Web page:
You could start to worry. What if someone sends Content-Length, but forget to send a body? Now we are waiting for a body as long as a connection is up. What about a gigantic body of Integer.MAX_VALUE size (~2GB, if you were wondering)? This is a problem, but we didn’t want to get into things going wrong, we will get back to it later when we will implement a connection pool with timeouts.

Another thing is that we immediately read a body of a request. Maybe we don’t need to do that, because our Handler won’t use it?

I’m sure there are a lot of more caveats, but let’s code that iteratively - you know… The Agile Way!

Generate response

Generating response is simpler because we already have structured data.

private const val HEADERS_BODY_SEPARATOR = "\n"

fun Response.toRaw(): String {
    val buffer = StringBuffer()
    body?.let { buffer.append(HEADERS_BODY_SEPARATOR).append(it) }
    return buffer.toString()

private fun Response.appendRawHeaders(buffer: StringBuffer) {
            .joinTo(buffer) {
                (name, values) -> "$name: ${values.joinToString(", ")}\n"

private fun Response.appendStatusLine(buffer: StringBuffer) = buffer.append("$PROTOCOL ${status.code} ${status.reason}\n")

Firstly, we generate a status line which contains a protocol, a status code, and a status reason. Then we append headers and after that, if body exists we append it after a new line which is a separator.

We could probably make it more performant by writing directly to BufferedWriter but let’s leave it as it is for simplicity.

Putting it all together

Now we have to use it in our server.

class Server(
        val handler: Handler,
        val port: Int,
        val maxIncomingConnections: Int = 1
): AutoCloseable {


    private fun handleConnection(socket: Socket) {
        val input = socket.getInputStream().bufferedReader()
        val output = PrintWriter(socket.getOutputStream())

        val response = try {
            val request = Request.fromRaw(input)
        } catch (e: RequestParseException) {
            Response(status = Status.BAD_REQUEST)


We now pass Handler (a function from Request to Response) that tells a server how it should respond for a request. We parse the request, pass it to Handler and then generate a raw response from its return value that we write to a socket.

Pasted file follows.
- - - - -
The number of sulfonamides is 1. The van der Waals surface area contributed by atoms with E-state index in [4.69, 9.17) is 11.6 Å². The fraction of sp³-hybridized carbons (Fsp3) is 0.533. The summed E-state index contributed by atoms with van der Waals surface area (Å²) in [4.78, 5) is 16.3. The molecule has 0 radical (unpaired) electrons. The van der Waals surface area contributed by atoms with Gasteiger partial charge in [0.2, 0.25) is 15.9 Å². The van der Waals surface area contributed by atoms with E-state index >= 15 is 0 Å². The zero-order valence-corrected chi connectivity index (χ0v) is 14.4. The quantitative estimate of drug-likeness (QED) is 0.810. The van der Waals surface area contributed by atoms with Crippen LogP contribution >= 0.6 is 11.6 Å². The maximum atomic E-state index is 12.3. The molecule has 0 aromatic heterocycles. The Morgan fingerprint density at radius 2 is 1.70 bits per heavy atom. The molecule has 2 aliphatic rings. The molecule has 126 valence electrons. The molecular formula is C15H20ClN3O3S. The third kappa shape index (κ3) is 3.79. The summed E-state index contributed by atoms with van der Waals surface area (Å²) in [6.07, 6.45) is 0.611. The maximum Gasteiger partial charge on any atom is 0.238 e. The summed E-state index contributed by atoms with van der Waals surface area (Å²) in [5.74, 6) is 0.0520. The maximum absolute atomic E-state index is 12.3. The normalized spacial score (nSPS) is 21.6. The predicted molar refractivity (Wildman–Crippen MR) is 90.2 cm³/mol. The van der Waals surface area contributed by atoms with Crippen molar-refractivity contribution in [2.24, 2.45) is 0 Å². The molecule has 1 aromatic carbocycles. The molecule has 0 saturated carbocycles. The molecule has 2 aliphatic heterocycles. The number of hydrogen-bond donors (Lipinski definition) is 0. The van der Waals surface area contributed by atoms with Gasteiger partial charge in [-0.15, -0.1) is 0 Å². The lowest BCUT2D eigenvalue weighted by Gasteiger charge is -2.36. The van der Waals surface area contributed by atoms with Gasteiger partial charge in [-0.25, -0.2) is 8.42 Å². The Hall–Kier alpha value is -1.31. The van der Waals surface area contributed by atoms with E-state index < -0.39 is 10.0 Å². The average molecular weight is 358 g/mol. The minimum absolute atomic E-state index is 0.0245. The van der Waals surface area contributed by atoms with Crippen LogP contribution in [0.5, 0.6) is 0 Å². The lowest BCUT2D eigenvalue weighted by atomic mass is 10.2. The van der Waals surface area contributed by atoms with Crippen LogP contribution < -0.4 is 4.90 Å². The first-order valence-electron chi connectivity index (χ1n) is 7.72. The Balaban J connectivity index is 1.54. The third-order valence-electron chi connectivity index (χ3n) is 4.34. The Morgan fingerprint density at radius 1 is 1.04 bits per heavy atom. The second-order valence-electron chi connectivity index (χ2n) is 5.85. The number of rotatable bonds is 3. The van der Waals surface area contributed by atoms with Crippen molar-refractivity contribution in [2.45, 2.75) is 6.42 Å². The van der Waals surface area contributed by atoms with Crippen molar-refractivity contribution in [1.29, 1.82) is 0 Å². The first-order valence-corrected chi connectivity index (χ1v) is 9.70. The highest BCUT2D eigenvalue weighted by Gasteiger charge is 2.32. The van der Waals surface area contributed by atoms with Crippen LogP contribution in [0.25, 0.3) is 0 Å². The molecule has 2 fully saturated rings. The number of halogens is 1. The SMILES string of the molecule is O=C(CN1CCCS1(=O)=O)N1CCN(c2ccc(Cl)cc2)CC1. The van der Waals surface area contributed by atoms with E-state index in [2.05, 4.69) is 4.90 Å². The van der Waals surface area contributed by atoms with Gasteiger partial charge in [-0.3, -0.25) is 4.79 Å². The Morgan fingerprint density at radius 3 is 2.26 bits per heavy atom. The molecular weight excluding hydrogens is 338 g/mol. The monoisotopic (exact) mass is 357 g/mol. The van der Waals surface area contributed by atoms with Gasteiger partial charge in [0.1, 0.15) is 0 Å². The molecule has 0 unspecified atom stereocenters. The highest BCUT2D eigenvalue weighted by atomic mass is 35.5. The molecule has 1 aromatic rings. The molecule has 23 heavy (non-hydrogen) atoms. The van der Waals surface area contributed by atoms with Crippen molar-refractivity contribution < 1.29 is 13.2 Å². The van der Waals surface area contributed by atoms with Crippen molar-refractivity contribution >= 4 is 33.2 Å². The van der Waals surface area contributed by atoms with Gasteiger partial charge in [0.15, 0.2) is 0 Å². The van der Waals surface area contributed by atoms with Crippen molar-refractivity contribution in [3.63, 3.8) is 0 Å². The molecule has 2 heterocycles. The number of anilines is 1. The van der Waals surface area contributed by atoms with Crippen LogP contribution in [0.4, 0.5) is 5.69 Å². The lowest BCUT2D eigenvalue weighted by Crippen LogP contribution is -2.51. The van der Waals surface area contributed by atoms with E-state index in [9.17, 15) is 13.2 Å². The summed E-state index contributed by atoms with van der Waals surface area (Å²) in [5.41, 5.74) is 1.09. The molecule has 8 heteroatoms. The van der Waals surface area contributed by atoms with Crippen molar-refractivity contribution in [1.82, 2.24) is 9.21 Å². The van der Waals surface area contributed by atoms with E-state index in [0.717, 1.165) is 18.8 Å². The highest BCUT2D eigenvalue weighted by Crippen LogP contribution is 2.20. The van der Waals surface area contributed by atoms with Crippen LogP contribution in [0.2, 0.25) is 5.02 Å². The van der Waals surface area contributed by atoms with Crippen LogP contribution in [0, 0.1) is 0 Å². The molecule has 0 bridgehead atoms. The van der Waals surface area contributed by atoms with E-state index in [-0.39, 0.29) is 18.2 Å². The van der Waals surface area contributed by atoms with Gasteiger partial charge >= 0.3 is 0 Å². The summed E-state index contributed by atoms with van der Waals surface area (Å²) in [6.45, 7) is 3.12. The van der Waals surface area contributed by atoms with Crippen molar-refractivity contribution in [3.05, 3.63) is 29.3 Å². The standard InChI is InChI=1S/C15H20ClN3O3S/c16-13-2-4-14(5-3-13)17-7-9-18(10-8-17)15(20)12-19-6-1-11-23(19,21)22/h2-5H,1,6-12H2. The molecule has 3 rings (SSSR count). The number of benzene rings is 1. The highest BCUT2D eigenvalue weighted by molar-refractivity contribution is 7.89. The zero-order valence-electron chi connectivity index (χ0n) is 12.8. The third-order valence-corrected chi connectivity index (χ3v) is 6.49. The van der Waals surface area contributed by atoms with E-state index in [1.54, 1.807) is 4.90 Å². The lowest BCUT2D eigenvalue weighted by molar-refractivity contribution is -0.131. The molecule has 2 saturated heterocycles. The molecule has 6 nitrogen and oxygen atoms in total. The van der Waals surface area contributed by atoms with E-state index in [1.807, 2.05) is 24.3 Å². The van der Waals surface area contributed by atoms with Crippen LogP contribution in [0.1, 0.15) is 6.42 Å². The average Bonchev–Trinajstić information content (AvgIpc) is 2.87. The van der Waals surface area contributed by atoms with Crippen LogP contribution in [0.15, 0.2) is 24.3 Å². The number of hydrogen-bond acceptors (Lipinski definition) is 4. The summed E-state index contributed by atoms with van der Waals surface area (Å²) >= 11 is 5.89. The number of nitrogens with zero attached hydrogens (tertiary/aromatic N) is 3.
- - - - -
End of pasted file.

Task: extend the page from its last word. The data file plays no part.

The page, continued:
We should actually return 505 (HTTP Version Not supported) and 405 (Method Not Allowed) and other statuses but let’s leave it for now and get back to nicer exception handling later when we code server filters.

Echo! Did you hear me?

The simplest test for our new code is to send a request to a server with body and headers and receive it back.

    fun `server should echo body and headers`() {
        // given
        val body = "Echo!"
        val server = Server(port = 8090, maxIncomingConnections = 1, handler = { request ->
                    status = Status.OK,
                    body = request.body,
                    headers = request.headers)

        // when
        val connection = URL("http://localhost:8090/").openConnection() as HttpURLConnection {
            connectTimeout = 50
            requestMethod = "POST"
            setRequestProperty("X-Custom-Header", "ABC")
            doOutput = true
        val writer = connection.outputStream.bufferedWriter()
        val responseCode = connection.responseCode
        val response = connection.inputStream.bufferedReader().readText()

        // then

        // cleanup

We run it and the test passes, we sent post method with header and get it back with 200 OK response. Sweet!

One more thing - Facade over HttpURLConnection

Let’s do one more thing. I don’t really like the API of HttpURLConnection. As you probably noticed in the last listing there is a lot of boilerplate code to send a request. We should build a simple facade over HttpUrlConnection using our data structures. We can create an interface.

interface Client {
    fun exchange(url: String, request: Request): Response

Then we can refactor our last when section to

// when
val response =
        url = "http://localhost:8090",
        request = Request(
                path = "/",
                method = POST,
                headers = HttpHeaders("X-Custom-Header" to "ABC"),
                body = body))

This is a much nicer code in my opinion. Why don’t we use something already made like Spring’s RestTemplate or Retrofit? Because we will write our own client eventually, so we will already have an interface that we can code to and we can switch to it with minimal effort.

If you are interested in facade implementation you can check it out here.

Summary & What’s next?

We managed to successfully (although definitely not RFC compliant) parse a request and generate a response. We now can return something other than Hello, World! , we can now for example test slow sending response without changing our server code.

Next up we will tackle multithreading!

Other articles of the series

This article is a part of the HTTP series